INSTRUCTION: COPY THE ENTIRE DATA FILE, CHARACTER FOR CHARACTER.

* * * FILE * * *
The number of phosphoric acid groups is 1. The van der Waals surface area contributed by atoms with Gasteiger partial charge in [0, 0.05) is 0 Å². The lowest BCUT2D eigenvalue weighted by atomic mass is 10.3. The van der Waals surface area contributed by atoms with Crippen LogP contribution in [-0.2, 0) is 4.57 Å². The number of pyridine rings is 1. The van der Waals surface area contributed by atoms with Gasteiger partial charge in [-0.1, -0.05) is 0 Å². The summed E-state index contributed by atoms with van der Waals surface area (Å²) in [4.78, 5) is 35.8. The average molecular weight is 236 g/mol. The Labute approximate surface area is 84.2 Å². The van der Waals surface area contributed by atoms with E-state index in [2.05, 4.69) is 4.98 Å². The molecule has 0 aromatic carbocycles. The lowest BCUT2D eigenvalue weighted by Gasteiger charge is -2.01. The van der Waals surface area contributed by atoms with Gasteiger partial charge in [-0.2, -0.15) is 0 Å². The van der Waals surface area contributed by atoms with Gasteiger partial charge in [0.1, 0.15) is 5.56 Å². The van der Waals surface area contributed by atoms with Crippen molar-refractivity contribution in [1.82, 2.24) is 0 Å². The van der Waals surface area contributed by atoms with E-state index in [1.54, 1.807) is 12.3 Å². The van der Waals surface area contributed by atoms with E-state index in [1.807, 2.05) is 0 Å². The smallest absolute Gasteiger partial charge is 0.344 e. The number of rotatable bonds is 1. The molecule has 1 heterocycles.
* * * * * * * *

The number of phosphoric acid groups is 1. The van der Waals surface area contributed by atoms with Gasteiger partial charge in [0, 0.05) is 0 Å². The lowest BCUT2D eigenvalue weighted by atomic mass is 10.3. The van der Waals surface area contributed by atoms with Crippen LogP contribution in [-0.2, 0) is 4.57 Å². The number of pyridine rings is 1. The van der Waals surface area contributed by atoms with Gasteiger partial charge in [-0.1, -0.05) is 0 Å². The summed E-state index contributed by atoms with van der Waals surface area (Å²) in [4.78, 5) is 35.8. The average molecular weight is 236 g/mol. The Labute approximate surface area is 84.2 Å². The van der Waals surface area contributed by atoms with E-state index in [2.05, 4.69) is 4.98 Å². The molecule has 0 aromatic carbocycles. The lowest BCUT2D eigenvalue weighted by Gasteiger charge is -2.01. The van der Waals surface area contributed by atoms with Gasteiger partial charge in [-0.2, -0.15) is 0 Å². The van der Waals surface area contributed by atoms with Gasteiger partial charge in [0.1, 0.15) is 5.56 Å². The van der Waals surface area contributed by atoms with Crippen molar-refractivity contribution in [1.82, 2.24) is 0 Å². The van der Waals surface area contributed by atoms with E-state index in [1.54, 1.807) is 12.3 Å². The van der Waals surface area contributed by atoms with E-state index in [1.807, 2.05) is 0 Å². The smallest absolute Gasteiger partial charge is 0.344 e. The number of rotatable bonds is 1. The molecule has 1 heterocycles.